Climate change will slow down Cambodia’s economic growth progressively over the next decades and delay the country’s graduation to middle-income economy by one year, recent government reports show.
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The ministries of Economy and Finance and Environment on Friday launched two research papers: ‘Addressing Climate Change Impacts on Economic Growth in Cambodia’ and ‘Cambodia: Derisking Renewable Energy Investment’.
According to the studies, climate change will cause the Kingdom’s economy to grow at just 6.6 percent on average from 2017 to 2025, down from 6.9 to 7 percent if climate change were not a factor.
Climate change will reduce economic growth by 0.4 percent in 2020, by 2.5 percent in 2030 and by 9.8 percent in 2050. The researchers found that, if their predictions hold true, Cambodia will not become a middle-income economy until 2036, a year later than if climate change were not a factor.
The reports also found that current adaptation activities underestimate the importance of heat stress on labour productivity and that more attention is needed to protect supply chains and workers from heat, particularly in farming, construction, and manufacturing.
They recommend that more attention is paid to mechanisation, labour efficient farming systems with flexible farm work scheduling, and improved working practices on construction sites.
In factories, the reports suggest that better ventilation, more drink breaks, and more flexible schedules during heat waves can help combat the effects of climate change on the workforce.
It also recommends the promotion of a better understanding of risk among workers and employers, better forecasting and measurement of heat waves, and more planning to protect supply chains from heat stress.
Potential damage to assets from sea level rise is not strong, the researchers found, noting, however, that it could be more important than storm and flood damage.
Adaptation efforts could be doubled through a combination of an increase in labour productivity, measures to incentivise cost-effectiveness, and more international funding. The reports say this will reduce the adaptation gap to optimal levels.
More evidence is needed to improve the way adaptation policy is analysed to assess its effectiveness in protecting macroeconomic performance, the reports find. In particular, more work is required on comparing the timing of loss and damage threats and of adaptation benefits.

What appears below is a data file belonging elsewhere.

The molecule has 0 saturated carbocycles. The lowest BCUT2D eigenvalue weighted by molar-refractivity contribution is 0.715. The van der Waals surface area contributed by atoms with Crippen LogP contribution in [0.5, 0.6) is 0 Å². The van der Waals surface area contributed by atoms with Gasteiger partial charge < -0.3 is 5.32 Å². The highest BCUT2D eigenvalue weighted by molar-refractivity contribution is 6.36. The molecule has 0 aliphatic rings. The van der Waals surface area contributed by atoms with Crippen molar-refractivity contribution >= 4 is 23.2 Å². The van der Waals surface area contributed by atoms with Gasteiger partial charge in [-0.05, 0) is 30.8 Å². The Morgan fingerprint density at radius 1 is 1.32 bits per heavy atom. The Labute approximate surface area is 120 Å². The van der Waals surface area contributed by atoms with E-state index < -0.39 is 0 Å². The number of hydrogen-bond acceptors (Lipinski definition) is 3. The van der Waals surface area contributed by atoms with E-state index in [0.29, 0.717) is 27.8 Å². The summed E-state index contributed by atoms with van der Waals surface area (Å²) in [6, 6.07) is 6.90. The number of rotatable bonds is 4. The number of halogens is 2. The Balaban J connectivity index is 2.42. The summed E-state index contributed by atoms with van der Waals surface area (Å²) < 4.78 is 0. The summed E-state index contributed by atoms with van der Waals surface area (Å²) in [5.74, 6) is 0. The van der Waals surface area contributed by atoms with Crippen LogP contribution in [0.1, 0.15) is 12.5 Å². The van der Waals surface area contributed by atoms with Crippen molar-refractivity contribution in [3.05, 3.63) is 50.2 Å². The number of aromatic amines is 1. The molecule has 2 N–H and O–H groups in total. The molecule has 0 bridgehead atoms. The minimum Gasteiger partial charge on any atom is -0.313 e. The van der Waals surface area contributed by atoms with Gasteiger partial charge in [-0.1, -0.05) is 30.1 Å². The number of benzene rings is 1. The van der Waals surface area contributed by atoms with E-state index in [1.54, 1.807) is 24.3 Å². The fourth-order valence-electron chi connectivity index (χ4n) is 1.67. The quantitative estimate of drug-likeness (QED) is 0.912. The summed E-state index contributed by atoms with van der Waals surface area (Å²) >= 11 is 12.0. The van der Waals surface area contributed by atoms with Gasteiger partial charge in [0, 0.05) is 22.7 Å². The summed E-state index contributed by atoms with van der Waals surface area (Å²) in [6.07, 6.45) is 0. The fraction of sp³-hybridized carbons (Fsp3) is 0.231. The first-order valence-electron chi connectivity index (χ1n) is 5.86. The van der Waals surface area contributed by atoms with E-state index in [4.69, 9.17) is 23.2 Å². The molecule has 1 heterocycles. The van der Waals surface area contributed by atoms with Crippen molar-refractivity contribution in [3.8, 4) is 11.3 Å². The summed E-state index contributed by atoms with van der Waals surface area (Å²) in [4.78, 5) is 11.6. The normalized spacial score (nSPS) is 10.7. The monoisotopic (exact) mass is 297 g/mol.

Tin Ponlok, secretary-general at the General Secretariat of the National Council for Sustainable Development, said investing in measures to respond to climate change could reduce loss and damage by one third.
Mr Ponlok said the long-term solution is to reduce greenhouse gas emissions to the atmosphere and to increase Cambodia’s resilience to climate change, particularly in agriculture, infrastructure, health, coastal areas, and water management.
“For 2018-2019, we need about $1.8 billion to take immediate action on climate change,” Mr Ponlok said.
Ros Seilava, undersecretary of state at the Ministry of Economy and Finance, said Cambodia is among the most vulnerable countries to climate change in Southeast Asia, having limited institutional capacity to mitigate risks and adapt.
“This is a risk that could be detrimental to the pace of economic growth and sustainable development in the long run if we do not intensify our collective efforts,” said Mr Seilava. “In this regard, the Royal Government of Cambodia prioritises responding to climate change, as outlined in the rectangular strategy Phase 4 and the National Strategic Development Plan for 2019-2023,” he added.
Mr Seilava stressed that responses to climate change need to be interconnected and complementary among state institutions and development partners at both national and sub-national levels and require participation from the private sector.
The government has adopted a national policy on energy that focuses on renewable energy as a way to combat the threat of climate change, he added.